An entrancing tour de force, Vox Lux grips the viewer/listener from start to finish. From emerging director/writer, Brady Corbet (The Childhood of a Leader), this film captures the power of female resilience in the form of a seemingly delicate young woman, Celeste, portrayed by the captivating Raffey Cassidy (young Celeste), and the ingenious Natalie Portman (adult Celeste). The illusion of delicacy doesn't last long, as Corbet takes us through each chapter of her journey, repeatedly using lingering, close-range shots to highlight the strength and resilience of both Celeste and the women around her.
As the protagonist begins her transformation from mundane teenager to striking pop star, the viewer/listener is consistently left with a feeling of disquiet--verging on discomfort--with the monstrous aspects of our society that she must endure, aided in no small part by the poignant score (Scott Walker and Sia). Yet at every juncture--whether dealing with violence, invasion of privacy, deception, or manipulation--Celeste carries herself with unapologetic hope and magnanimity. Her monologues (delivered with biting self-assurance by both Cassidy and Portman) serve to bring a voice to women who often feel victimized by male violence, dominance, and presumption. Even Celeste's manager, deftly portrayed by Jude Law, seems more easily derailed than his client. That's not to say that Celeste suppresses her emotions; there are several pivotal moments where she unleashes her fury and despair with the selfish, mean-spirited nature of our society. These reactions are shown to be justified, as they are in response to those who detract from her ultimate goal: to provide her audience and the world with a positive atmosphere, where pain is effortlessly eliminated, and all they have to do is focus on her voice.
From the Latin, meaning "light voice," Corbet's Vox Lux provides exactly that: a gritty, yet seamless look at the hope and triumph that arise when the dark underbelly of our society is struck with a beam of light in the shape of a woman's voice.
13 of Witchcraft Horror’s Most Iconic Heroines
Female occultism, in particular the concept of ‘witches’ appears to be having a bit of a resurgence in pop culture at the moment. From American Horror Story to I Am Not a Witch (click to read Christina's review) to Witches Of East End to Jenji Kohan’s series about the Salem Witch Trials, the magical woman is undergoing a renaissance cultural moment — and also gaining new respect as an enduring feminist symbol.
“Young women in particular are looking for an archetype outside the tired virgin/whore binary that we’re offered, and the witch can do just that,” Kristen Korvette, who created a new course at The New School called "The Legacy of the Witch."
Occultist women portrayed in films are inherently connected to the irrational fear of females and their biological bonds to the natural world. They can also be explicit critiques of the modern world — and a much needed form of assertion. Bearing this in mind, get ready to enrich your scary movie diet with some progressive feminism.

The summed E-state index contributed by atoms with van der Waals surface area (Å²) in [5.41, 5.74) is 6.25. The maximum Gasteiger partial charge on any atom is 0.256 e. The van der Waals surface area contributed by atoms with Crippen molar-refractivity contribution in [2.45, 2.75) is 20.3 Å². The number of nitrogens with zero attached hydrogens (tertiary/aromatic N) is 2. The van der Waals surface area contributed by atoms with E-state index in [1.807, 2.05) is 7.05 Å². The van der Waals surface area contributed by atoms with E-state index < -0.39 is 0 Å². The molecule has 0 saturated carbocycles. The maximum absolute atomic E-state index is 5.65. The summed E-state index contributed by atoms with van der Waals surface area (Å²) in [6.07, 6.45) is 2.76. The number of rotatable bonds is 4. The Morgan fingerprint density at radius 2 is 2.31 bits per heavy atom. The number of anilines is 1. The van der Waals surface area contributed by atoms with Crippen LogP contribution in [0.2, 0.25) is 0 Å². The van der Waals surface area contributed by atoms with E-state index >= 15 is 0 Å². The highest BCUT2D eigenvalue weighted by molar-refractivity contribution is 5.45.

But first, get on with reading Natalie's list and watching these scenes of bad ass witchcraft feminism!
1. Thomasin, The Witch (Robert Eggers, 2015)
This already cult status film takes us back to New England in the 1630s, a few decades before the Salem witch trials, unfolding the story of a teenage girl trapped somewhere between the ambiguity of religious fervor, the eventual relinquishment of religious shame, and eventual sexual abandonment… and above all else the certainty of true evil.
2. Carrie, Carrie (Brian De Palma, 1976)
‘’Carrie is largely about how women find their own channels of power, but also what men fear about women and women’s sexuality. Writing the book in 1973 and only three years out of college, I was fully aware of what Women’s Liberation implied for me and others of my sex. Carrie is woman feeling her powers for the first time and, like Samson, pulling down the temple on everyone in sight at the end of the book.’’
Stephen King’s Carrie focuses mainly on the male fear of powerful women that inspired the film, with the anti-Carrie camp signifying her death as the defeat of the “monstrous feminine” and therefore a triumph of sexism. But Stephen King’s states that the inspiration for his 1973 book, is as much a realization of a feminist nightmare as it is a patriarchal one, with neither party winning.
The rise of Second Wave feminism in the seventies posed serious threats to the patriarchal order certainly, but even for those who think change is not only necessary but good, change can be pretty scary. This, also disconcertingly taps into the shared universal fear of being victimized, something most of us can relate to at one point in our lives, and is one of the reasons Carrie still scares everyone.
3. Nancy, The Craft (Andrew Fleming, 1996)
The Craft is a teenage tale of witchcraft in the American high school. Sarah (Robin Tunney) is a troubled girl who just moved to Los Angeles. She meets three school outcasts rumored to dabble in witchcraft – Bonnie (Neve Campbell), Nancy (Fairuza Balk) and Rochelle (Rachel True). Sarah joins their coven and, as a result, four teenagers gain access to dark powers, and after Nancy is struck by lightening in the initiation, she lacks empathy and becomes power obsessed.